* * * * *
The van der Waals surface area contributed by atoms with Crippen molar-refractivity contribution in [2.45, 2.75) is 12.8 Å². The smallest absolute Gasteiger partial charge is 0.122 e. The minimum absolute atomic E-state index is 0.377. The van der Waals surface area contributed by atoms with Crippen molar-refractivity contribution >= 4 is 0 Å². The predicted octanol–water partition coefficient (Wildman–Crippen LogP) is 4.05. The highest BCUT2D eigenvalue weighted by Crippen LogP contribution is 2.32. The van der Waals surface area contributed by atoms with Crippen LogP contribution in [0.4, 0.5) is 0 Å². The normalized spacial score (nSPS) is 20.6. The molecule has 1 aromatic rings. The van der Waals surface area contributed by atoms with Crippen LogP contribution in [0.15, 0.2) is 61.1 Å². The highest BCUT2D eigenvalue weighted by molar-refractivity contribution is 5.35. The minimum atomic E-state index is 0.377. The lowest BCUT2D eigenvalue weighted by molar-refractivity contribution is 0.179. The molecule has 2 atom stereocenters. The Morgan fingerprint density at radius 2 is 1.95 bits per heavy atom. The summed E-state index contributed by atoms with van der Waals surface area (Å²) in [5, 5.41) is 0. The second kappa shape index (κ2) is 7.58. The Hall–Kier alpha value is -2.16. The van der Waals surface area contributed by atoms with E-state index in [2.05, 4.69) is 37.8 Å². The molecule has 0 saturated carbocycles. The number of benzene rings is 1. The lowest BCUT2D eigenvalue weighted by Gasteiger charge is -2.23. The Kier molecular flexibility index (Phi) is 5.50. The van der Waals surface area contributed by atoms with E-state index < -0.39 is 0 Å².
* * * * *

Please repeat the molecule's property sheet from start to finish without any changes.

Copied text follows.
The van der Waals surface area contributed by atoms with Crippen molar-refractivity contribution in [2.45, 2.75) is 12.8 Å². The smallest absolute Gasteiger partial charge is 0.122 e. The minimum absolute atomic E-state index is 0.377. The van der Waals surface area contributed by atoms with Crippen molar-refractivity contribution >= 4 is 0 Å². The predicted octanol–water partition coefficient (Wildman–Crippen LogP) is 4.05. The highest BCUT2D eigenvalue weighted by Crippen LogP contribution is 2.32. The van der Waals surface area contributed by atoms with Crippen LogP contribution in [0.4, 0.5) is 0 Å². The normalized spacial score (nSPS) is 20.6. The molecule has 1 aromatic rings. The van der Waals surface area contributed by atoms with Crippen LogP contribution in [0.15, 0.2) is 61.1 Å². The highest BCUT2D eigenvalue weighted by molar-refractivity contribution is 5.35. The minimum atomic E-state index is 0.377. The lowest BCUT2D eigenvalue weighted by molar-refractivity contribution is 0.179. The molecule has 2 atom stereocenters. The Morgan fingerprint density at radius 2 is 1.95 bits per heavy atom. The summed E-state index contributed by atoms with van der Waals surface area (Å²) in [5, 5.41) is 0. The second kappa shape index (κ2) is 7.58. The Hall–Kier alpha value is -2.16. The van der Waals surface area contributed by atoms with E-state index in [2.05, 4.69) is 37.8 Å². The molecule has 0 saturated carbocycles. The number of benzene rings is 1. The lowest BCUT2D eigenvalue weighted by Gasteiger charge is -2.23. The Kier molecular flexibility index (Phi) is 5.50. The van der Waals surface area contributed by atoms with E-state index < -0.39 is 0 Å².